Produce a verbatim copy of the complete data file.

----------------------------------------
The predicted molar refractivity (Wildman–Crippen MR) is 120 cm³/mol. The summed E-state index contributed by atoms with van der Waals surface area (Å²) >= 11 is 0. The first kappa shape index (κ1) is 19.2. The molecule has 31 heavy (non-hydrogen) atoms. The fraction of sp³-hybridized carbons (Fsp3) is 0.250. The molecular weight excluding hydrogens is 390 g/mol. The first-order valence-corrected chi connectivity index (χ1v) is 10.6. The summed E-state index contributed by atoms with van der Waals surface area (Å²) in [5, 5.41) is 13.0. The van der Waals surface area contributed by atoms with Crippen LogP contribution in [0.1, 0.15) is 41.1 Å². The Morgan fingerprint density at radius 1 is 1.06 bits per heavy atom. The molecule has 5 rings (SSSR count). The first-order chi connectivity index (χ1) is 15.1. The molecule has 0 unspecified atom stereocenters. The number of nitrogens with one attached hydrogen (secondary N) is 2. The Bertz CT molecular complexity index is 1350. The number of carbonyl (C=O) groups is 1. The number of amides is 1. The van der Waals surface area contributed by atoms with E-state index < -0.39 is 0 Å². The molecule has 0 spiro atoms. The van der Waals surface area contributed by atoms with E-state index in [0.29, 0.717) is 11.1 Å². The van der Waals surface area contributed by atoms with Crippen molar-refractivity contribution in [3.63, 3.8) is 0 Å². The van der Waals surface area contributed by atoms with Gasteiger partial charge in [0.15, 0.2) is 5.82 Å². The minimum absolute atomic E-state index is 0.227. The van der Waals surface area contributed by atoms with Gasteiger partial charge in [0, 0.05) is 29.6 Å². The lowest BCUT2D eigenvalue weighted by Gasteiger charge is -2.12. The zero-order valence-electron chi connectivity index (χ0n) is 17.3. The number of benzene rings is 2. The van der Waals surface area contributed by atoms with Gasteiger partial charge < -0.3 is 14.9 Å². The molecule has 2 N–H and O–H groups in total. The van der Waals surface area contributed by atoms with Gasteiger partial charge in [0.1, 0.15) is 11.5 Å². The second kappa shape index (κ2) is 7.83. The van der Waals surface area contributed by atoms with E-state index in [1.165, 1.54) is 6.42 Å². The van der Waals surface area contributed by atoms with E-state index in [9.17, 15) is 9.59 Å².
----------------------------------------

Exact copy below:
The predicted molar refractivity (Wildman–Crippen MR) is 120 cm³/mol. The summed E-state index contributed by atoms with van der Waals surface area (Å²) >= 11 is 0. The first kappa shape index (κ1) is 19.2. The molecule has 31 heavy (non-hydrogen) atoms. The fraction of sp³-hybridized carbons (Fsp3) is 0.250. The molecular weight excluding hydrogens is 390 g/mol. The first-order valence-corrected chi connectivity index (χ1v) is 10.6. The summed E-state index contributed by atoms with van der Waals surface area (Å²) in [5, 5.41) is 13.0. The van der Waals surface area contributed by atoms with Crippen LogP contribution in [0.1, 0.15) is 41.1 Å². The Morgan fingerprint density at radius 1 is 1.06 bits per heavy atom. The molecule has 5 rings (SSSR count). The first-order chi connectivity index (χ1) is 15.1. The molecule has 0 unspecified atom stereocenters. The number of nitrogens with one attached hydrogen (secondary N) is 2. The Bertz CT molecular complexity index is 1350. The number of carbonyl (C=O) groups is 1. The number of amides is 1. The van der Waals surface area contributed by atoms with E-state index < -0.39 is 0 Å². The molecule has 0 spiro atoms. The van der Waals surface area contributed by atoms with E-state index in [0.29, 0.717) is 11.1 Å². The van der Waals surface area contributed by atoms with Crippen molar-refractivity contribution in [3.63, 3.8) is 0 Å². The van der Waals surface area contributed by atoms with Gasteiger partial charge in [0.15, 0.2) is 5.82 Å². The minimum absolute atomic E-state index is 0.227. The van der Waals surface area contributed by atoms with Gasteiger partial charge in [0, 0.05) is 29.6 Å². The lowest BCUT2D eigenvalue weighted by Gasteiger charge is -2.12. The zero-order valence-electron chi connectivity index (χ0n) is 17.3. The number of benzene rings is 2. The van der Waals surface area contributed by atoms with Gasteiger partial charge < -0.3 is 14.9 Å². The molecule has 2 N–H and O–H groups in total. The van der Waals surface area contributed by atoms with Gasteiger partial charge in [0.1, 0.15) is 11.5 Å². The second kappa shape index (κ2) is 7.83. The van der Waals surface area contributed by atoms with E-state index in [1.165, 1.54) is 6.42 Å². The van der Waals surface area contributed by atoms with E-state index in [9.17, 15) is 9.59 Å².